Heroes should be allowed to kill but not as a standard. The hero’s priority is to bring the evildoer to face justice. Failing that, the hero should incapacitate the evildoer from being able to continue visiting evil on the innocent. At this point, if it becomes necessary to kill because every other option is proving futile, then killing it must be.

Besides, you know how difficult it gets to create new villains if your hero is killing them left, right and centre?

The Joker should have been killed off ages ago; if not by the Bat then by the law - although he is insane and therefore cannot be held responsible for his actions, which is how he escapes the chair.
In terms of the law, a person whose act or omission constitutes an offence, and who suffers at the time from a mental illness or defect which makes him incapable of appreciating the wrongfulness of his act or omission; or of acting in accordance with that appreciation, will not be criminally responsible for that act or omission.

The difference between lies between the cognitive and the conative respectively:
The cognitive refers to insight, or appreciation of the wrongfulness of an act.
The conative refers to self-control, or acting in accordance with an appreciation of that wrongfulness.

So it may be argued that as much as the Joker knows he’s acting illegally (and this is not always true), he lacks the self-control to not continue down that road as it were. Without a strong case for mens rea, the Joker is able to escape conviction.


#14

Thats true but a defence like SIAM or Insanity is almost never pleaded by defence council becausw theres no control over sentence length. Hed just end up committed indefinitely - like Charles Manson.

Really theres no reason why Jokers narrative shouldnt have unfolded as it has. The constant escapes are pretty unrealistic though


#15

But that’s a plot needs situation. As are a lot of things.

MARVELS Secert invasion and the killing of Skills was very badly handled. I get it was suppose to be a them or us.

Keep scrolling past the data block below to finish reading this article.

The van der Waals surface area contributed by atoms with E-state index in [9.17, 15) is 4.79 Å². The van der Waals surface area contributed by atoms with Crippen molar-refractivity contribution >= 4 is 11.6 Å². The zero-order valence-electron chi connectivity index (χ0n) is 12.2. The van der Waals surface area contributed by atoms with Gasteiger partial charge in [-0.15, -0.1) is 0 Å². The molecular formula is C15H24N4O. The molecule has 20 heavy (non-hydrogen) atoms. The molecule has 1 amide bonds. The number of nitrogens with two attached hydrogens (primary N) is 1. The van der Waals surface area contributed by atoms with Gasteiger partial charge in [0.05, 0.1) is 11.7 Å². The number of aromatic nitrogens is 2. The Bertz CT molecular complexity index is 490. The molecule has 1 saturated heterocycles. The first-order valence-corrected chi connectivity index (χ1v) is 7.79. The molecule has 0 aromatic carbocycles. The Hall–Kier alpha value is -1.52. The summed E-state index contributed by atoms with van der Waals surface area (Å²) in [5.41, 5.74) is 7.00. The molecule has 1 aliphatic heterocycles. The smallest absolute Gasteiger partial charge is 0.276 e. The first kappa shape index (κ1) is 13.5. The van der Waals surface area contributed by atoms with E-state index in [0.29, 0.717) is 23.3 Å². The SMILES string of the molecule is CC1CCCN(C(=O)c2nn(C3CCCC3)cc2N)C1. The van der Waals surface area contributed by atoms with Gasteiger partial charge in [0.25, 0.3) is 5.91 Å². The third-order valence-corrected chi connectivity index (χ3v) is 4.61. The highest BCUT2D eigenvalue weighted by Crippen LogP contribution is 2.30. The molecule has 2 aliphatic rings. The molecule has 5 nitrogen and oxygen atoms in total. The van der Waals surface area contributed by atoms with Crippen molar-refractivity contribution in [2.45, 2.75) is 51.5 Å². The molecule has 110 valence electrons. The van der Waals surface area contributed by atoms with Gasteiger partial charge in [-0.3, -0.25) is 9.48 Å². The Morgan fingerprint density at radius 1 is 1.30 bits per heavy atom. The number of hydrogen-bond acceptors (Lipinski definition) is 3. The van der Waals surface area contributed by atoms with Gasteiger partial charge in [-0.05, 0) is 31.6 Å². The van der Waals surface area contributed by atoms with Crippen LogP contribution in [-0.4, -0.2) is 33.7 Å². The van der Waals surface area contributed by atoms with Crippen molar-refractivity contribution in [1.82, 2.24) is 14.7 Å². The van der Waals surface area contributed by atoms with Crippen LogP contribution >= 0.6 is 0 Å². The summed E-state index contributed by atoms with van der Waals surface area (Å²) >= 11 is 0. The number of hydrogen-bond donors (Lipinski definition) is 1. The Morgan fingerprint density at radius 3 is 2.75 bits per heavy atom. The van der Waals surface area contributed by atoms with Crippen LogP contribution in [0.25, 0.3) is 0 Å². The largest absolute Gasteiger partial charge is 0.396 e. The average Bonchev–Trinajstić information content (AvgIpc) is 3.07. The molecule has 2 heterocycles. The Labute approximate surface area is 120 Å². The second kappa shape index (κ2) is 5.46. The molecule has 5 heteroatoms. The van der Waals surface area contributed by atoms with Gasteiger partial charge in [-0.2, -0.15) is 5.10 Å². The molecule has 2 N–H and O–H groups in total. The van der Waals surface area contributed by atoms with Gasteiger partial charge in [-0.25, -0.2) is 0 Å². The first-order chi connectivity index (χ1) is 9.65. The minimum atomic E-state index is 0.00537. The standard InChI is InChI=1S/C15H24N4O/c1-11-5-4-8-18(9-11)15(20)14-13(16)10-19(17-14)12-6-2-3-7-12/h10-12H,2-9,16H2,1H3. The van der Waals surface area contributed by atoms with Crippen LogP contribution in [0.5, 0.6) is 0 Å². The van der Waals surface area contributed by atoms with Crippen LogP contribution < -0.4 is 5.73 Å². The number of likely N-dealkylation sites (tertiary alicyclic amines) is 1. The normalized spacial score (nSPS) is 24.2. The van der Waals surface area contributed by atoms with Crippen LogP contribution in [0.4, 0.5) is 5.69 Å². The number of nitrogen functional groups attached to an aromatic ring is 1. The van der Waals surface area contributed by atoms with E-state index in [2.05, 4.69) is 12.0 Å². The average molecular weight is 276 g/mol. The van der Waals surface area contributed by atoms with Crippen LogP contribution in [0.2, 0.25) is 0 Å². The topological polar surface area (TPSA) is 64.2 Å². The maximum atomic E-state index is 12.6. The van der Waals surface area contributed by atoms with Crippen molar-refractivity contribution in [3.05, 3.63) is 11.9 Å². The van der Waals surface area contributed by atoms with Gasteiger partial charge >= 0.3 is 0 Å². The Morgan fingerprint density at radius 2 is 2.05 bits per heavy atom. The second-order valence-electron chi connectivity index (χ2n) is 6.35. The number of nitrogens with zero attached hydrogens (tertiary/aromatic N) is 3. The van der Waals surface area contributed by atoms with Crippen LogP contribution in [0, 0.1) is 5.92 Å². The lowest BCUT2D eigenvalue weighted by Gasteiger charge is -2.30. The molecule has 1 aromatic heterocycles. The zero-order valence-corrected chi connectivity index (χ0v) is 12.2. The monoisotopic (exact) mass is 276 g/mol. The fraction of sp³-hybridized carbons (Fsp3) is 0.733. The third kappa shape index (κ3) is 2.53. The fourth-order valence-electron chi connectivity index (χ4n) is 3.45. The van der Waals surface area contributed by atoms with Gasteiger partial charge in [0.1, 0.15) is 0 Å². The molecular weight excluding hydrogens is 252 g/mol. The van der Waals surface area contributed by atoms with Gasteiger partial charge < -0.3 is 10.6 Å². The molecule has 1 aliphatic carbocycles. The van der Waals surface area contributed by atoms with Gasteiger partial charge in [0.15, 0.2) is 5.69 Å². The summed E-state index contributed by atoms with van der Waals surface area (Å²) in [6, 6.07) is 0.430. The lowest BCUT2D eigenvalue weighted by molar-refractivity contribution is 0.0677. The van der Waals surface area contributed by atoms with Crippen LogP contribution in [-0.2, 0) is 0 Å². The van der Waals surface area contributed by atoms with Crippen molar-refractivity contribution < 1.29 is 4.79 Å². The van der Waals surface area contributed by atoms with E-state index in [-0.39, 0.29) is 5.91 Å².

And folks like Cap, thor should have no isues switch to kill mode. And anyone who’s been a soldier might be reluctant to do it. But they would at least have the mindset for doing it.
But the FF, Spiderman should still be set on Stun.

The stuff with Osborne hunting down the remaining skrulls I had little issue with. Because it fit the character.

I think one of the worst OOC kill I can recall is Still the Punished scene is Civil war.
It’s not that he killed. It was how he did it.
The Punisher is smarter than that. He’s a machine. But he seldom does anything to put innocents in danger. He’s a focused killer rather than a mindless one. It just didn’t sit right with me.

Just introduce work mate to the Authority. He can’t get over the hard stance. And how casual they are about the killing. But he’s enjoying it. Wants to know how the can be around a world with Superman.


#16

None of it is very realistic, it should be internally consistent though.

Good luck with that of course.

We live in a world where people kill in order to do good, as well as bad. It’s on the news every day. That doesn’t mean we have to like it.

Fiction is one way to express our feeling about that (and other) issues.

There’s no single answer. I have as much trouble with James Bond NOT killing some bad guys as Batman killing others.


#17

That’s an inherent flaw in ongoing frequent narratives.

The individual story can make sense but the longer it goes on the less the whole does.

If you take soap operas like Eastenders or Home and Away (moreso than the American ones that are more fantasies by nature), any individual storyline can be very realistic, they sell themselves on being true to modern life. When you look at a long running character or the street/town history though it’s completely ludicrous.


#18

Sequel potential


#19

Have you given him Action Comics 775 to read?


#20

Which makes his continued presence in the DC Universe somewhat plausible.